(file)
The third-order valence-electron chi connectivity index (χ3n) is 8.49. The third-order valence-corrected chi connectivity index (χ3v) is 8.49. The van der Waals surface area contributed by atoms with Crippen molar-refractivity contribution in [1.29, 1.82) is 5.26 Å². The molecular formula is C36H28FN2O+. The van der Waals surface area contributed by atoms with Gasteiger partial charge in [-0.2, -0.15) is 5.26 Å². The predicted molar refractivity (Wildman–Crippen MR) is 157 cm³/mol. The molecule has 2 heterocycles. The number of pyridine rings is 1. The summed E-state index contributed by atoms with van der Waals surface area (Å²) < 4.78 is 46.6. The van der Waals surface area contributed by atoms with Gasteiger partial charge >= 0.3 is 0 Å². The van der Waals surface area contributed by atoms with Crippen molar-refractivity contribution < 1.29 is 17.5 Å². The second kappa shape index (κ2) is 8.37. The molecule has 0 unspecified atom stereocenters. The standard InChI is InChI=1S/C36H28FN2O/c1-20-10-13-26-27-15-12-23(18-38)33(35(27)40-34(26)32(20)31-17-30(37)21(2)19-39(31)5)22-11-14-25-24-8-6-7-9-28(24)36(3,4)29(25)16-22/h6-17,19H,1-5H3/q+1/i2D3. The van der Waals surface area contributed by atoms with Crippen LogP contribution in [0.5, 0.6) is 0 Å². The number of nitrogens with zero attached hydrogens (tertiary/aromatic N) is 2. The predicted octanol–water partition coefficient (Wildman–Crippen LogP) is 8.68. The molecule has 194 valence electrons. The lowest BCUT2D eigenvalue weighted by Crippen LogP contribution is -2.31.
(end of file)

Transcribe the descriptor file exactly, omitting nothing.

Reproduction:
The third-order valence-electron chi connectivity index (χ3n) is 8.49. The third-order valence-corrected chi connectivity index (χ3v) is 8.49. The van der Waals surface area contributed by atoms with Crippen molar-refractivity contribution in [1.29, 1.82) is 5.26 Å². The molecular formula is C36H28FN2O+. The van der Waals surface area contributed by atoms with Gasteiger partial charge in [-0.2, -0.15) is 5.26 Å². The predicted molar refractivity (Wildman–Crippen MR) is 157 cm³/mol. The molecule has 2 heterocycles. The number of pyridine rings is 1. The summed E-state index contributed by atoms with van der Waals surface area (Å²) < 4.78 is 46.6. The van der Waals surface area contributed by atoms with Gasteiger partial charge >= 0.3 is 0 Å². The van der Waals surface area contributed by atoms with Crippen molar-refractivity contribution < 1.29 is 17.5 Å². The second kappa shape index (κ2) is 8.37. The molecule has 0 unspecified atom stereocenters. The standard InChI is InChI=1S/C36H28FN2O/c1-20-10-13-26-27-15-12-23(18-38)33(35(27)40-34(26)32(20)31-17-30(37)21(2)19-39(31)5)22-11-14-25-24-8-6-7-9-28(24)36(3,4)29(25)16-22/h6-17,19H,1-5H3/q+1/i2D3. The van der Waals surface area contributed by atoms with Crippen LogP contribution in [0.5, 0.6) is 0 Å². The number of nitrogens with zero attached hydrogens (tertiary/aromatic N) is 2. The predicted octanol–water partition coefficient (Wildman–Crippen LogP) is 8.68. The molecule has 194 valence electrons. The lowest BCUT2D eigenvalue weighted by Crippen LogP contribution is -2.31.